Garbage Day

Today is Monday, also known in our neighborhood as Garbage Day.

Our neighborhood is one that, fortunately or unfortunately depending on one’s perspective, has a Homeowners’ Association, affectionately known as HOA.

Occasionally we receive correspondence from said entity via some mysterious, invisible emissary.  The flyers appear on the floor underneath our mail slot for our information.  A while back we received a list of rules for putting out our trash.

I wish I could find the original list, but I suppose it ended up in the recycling bin.  The gist of it was that there are very specific guidelines for Garbage Day.  One of them was in reference to the time that a bin can be left on the curb.  Since our garbage collectors are early birds, most people put the bin out the day before, so the HOA requires and charges homeowners to place their bin by the curb no earlier than 4:00 p.m. on the day prior to collection and to remove it as soon as possible on collection day. Under no circumstances is the trash bin to be left on the curb after Garbage Day.   After all, who wants to look at rows of trash bins any longer than they have to?

Another item on the list pertains to recyclables.  The bin provided by the city states very specifically which items are acceptable and which are not.  The following are examples:  plastic jugs but not their lids; corrugated cardboard but not cereal boxes; newspaper that is placed neatly in a brown bag, not tied in bundles.  “Any article that is not collected should be thrown away.”  An additional rule found on the HOA list is that the recyclables bin should be placed at least ten feet away from the trash bin.  If it is too close, the truck cannot easily maneuver that huge claw, I suppose.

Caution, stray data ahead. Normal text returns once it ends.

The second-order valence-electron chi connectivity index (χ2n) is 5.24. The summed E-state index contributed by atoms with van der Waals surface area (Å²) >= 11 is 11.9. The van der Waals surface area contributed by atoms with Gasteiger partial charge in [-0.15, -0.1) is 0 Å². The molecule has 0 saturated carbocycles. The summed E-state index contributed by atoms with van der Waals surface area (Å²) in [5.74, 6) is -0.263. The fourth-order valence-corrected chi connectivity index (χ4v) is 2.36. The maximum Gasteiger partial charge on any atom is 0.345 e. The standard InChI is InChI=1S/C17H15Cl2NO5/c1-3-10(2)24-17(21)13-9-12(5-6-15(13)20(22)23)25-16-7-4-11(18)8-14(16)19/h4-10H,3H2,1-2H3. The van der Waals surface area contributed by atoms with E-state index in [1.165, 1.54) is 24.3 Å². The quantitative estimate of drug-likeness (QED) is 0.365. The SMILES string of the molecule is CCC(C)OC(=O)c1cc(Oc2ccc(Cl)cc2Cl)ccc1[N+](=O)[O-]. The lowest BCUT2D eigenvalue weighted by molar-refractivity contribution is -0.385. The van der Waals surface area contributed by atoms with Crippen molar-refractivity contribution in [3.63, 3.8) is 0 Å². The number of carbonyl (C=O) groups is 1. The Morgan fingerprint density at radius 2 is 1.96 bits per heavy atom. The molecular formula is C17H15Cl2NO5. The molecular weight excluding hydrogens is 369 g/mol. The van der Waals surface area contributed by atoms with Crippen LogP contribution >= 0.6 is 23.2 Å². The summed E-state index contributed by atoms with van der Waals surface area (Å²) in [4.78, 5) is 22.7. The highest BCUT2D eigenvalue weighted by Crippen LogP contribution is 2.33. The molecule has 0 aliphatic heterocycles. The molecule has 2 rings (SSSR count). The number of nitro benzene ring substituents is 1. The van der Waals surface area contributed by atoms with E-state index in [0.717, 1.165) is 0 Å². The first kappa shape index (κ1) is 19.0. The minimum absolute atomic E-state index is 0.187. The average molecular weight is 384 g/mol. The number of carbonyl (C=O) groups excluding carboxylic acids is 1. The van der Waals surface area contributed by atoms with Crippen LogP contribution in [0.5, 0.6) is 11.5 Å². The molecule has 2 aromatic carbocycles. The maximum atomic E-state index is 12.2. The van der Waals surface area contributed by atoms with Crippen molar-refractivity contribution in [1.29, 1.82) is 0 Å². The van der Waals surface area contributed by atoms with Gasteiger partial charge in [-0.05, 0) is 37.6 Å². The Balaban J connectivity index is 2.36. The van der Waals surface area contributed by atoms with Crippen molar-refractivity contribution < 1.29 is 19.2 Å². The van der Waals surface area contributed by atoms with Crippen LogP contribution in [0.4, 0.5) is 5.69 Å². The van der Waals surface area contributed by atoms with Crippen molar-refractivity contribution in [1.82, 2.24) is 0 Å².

These are good rules.  We should immediately dispose of all garbage before it begins to stink.  Stuff like hurt, disappointment, and disillusionment.  And yeah, we can put it out there for others to see — for a little while.  Then they grow weary of looking at it.  Let the professionals do their job and remove it to decay and rot somewhere a long way away from where we live.  The sooner the better.

“Forgetting those things that are past . . . ”

Getting into the habit of recycling is satisfying.  Knowing that some things are worth salvaging is comforting.  Things like experiences that can teach us, trials that can bring hope to others, and relationships that can be renewed.  It is important to read the rules for recycling.  Otherwise we might throw away something valuable and useful.  

“Behold I make all things new . . . ”

So, to summarize: 

  • Dispose of stinky garbage as soon as possible. 
  • Recycle anything that can be transformed into something beautiful or useful. 
  • Do not place trash in the recyclable bin.   If you do, it will not be collected and you will have to deal with it all over again.
  • Keep a lot of distance between your garbage and your recyclables.  

The key to a pleasant Monday is knowing the difference!

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About Jan Hamlett

Exploring faith outside the safety of Sunday
This entry was posted in Dirt, The Coop, Uncategorized and tagged , , , , . Bookmark the permalink.

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